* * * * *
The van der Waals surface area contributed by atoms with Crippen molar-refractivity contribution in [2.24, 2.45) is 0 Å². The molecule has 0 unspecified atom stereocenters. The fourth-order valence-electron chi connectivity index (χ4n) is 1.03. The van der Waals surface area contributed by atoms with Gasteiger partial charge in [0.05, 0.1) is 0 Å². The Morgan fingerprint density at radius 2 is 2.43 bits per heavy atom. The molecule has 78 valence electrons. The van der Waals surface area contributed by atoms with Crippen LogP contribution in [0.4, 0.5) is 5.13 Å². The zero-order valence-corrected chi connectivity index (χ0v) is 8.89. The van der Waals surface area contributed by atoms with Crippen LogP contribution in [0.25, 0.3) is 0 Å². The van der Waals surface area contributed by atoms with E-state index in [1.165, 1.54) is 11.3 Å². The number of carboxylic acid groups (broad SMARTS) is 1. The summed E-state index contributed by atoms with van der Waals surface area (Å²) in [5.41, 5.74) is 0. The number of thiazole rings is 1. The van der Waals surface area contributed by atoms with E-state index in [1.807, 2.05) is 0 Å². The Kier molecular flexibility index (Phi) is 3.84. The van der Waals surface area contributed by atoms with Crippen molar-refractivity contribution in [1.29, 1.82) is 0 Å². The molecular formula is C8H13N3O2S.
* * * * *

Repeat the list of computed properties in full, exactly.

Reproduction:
The van der Waals surface area contributed by atoms with Crippen molar-refractivity contribution in [2.24, 2.45) is 0 Å². The molecule has 0 unspecified atom stereocenters. The fourth-order valence-electron chi connectivity index (χ4n) is 1.03. The van der Waals surface area contributed by atoms with Gasteiger partial charge in [0.05, 0.1) is 0 Å². The Morgan fingerprint density at radius 2 is 2.43 bits per heavy atom. The molecule has 78 valence electrons. The van der Waals surface area contributed by atoms with Crippen LogP contribution in [0.4, 0.5) is 5.13 Å². The zero-order valence-corrected chi connectivity index (χ0v) is 8.89. The van der Waals surface area contributed by atoms with Crippen LogP contribution in [0.25, 0.3) is 0 Å². The van der Waals surface area contributed by atoms with E-state index in [1.165, 1.54) is 11.3 Å². The number of carboxylic acid groups (broad SMARTS) is 1. The summed E-state index contributed by atoms with van der Waals surface area (Å²) in [5.41, 5.74) is 0. The number of thiazole rings is 1. The van der Waals surface area contributed by atoms with E-state index in [1.807, 2.05) is 0 Å². The Kier molecular flexibility index (Phi) is 3.84. The van der Waals surface area contributed by atoms with Crippen molar-refractivity contribution in [1.29, 1.82) is 0 Å². The molecular formula is C8H13N3O2S.